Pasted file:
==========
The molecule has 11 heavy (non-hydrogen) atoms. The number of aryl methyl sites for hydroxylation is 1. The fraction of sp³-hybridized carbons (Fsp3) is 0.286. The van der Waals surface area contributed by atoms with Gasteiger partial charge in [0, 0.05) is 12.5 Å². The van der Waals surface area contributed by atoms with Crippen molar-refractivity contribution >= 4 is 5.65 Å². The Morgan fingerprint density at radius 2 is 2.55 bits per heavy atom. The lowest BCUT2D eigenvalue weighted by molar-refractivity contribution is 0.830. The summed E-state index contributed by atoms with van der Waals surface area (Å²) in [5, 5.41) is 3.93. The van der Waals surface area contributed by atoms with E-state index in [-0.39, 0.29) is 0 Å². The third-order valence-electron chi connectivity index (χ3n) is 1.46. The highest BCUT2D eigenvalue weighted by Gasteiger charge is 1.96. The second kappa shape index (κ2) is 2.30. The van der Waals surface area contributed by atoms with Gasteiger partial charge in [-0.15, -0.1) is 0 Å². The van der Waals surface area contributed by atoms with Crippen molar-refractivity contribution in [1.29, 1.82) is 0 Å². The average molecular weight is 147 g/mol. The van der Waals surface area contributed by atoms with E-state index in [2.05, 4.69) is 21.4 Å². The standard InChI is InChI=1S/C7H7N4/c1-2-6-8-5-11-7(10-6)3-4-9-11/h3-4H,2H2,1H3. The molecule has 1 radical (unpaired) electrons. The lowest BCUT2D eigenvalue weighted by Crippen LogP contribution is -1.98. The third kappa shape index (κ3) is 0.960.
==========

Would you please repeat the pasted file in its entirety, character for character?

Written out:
The molecule has 11 heavy (non-hydrogen) atoms. The number of aryl methyl sites for hydroxylation is 1. The fraction of sp³-hybridized carbons (Fsp3) is 0.286. The van der Waals surface area contributed by atoms with Gasteiger partial charge in [0, 0.05) is 12.5 Å². The van der Waals surface area contributed by atoms with Crippen molar-refractivity contribution >= 4 is 5.65 Å². The Morgan fingerprint density at radius 2 is 2.55 bits per heavy atom. The lowest BCUT2D eigenvalue weighted by molar-refractivity contribution is 0.830. The summed E-state index contributed by atoms with van der Waals surface area (Å²) in [5, 5.41) is 3.93. The van der Waals surface area contributed by atoms with E-state index in [-0.39, 0.29) is 0 Å². The third-order valence-electron chi connectivity index (χ3n) is 1.46. The highest BCUT2D eigenvalue weighted by Gasteiger charge is 1.96. The second kappa shape index (κ2) is 2.30. The van der Waals surface area contributed by atoms with Gasteiger partial charge in [-0.15, -0.1) is 0 Å². The van der Waals surface area contributed by atoms with Crippen molar-refractivity contribution in [1.29, 1.82) is 0 Å². The average molecular weight is 147 g/mol. The van der Waals surface area contributed by atoms with E-state index in [2.05, 4.69) is 21.4 Å². The standard InChI is InChI=1S/C7H7N4/c1-2-6-8-5-11-7(10-6)3-4-9-11/h3-4H,2H2,1H3. The molecule has 1 radical (unpaired) electrons. The lowest BCUT2D eigenvalue weighted by Crippen LogP contribution is -1.98. The third kappa shape index (κ3) is 0.960.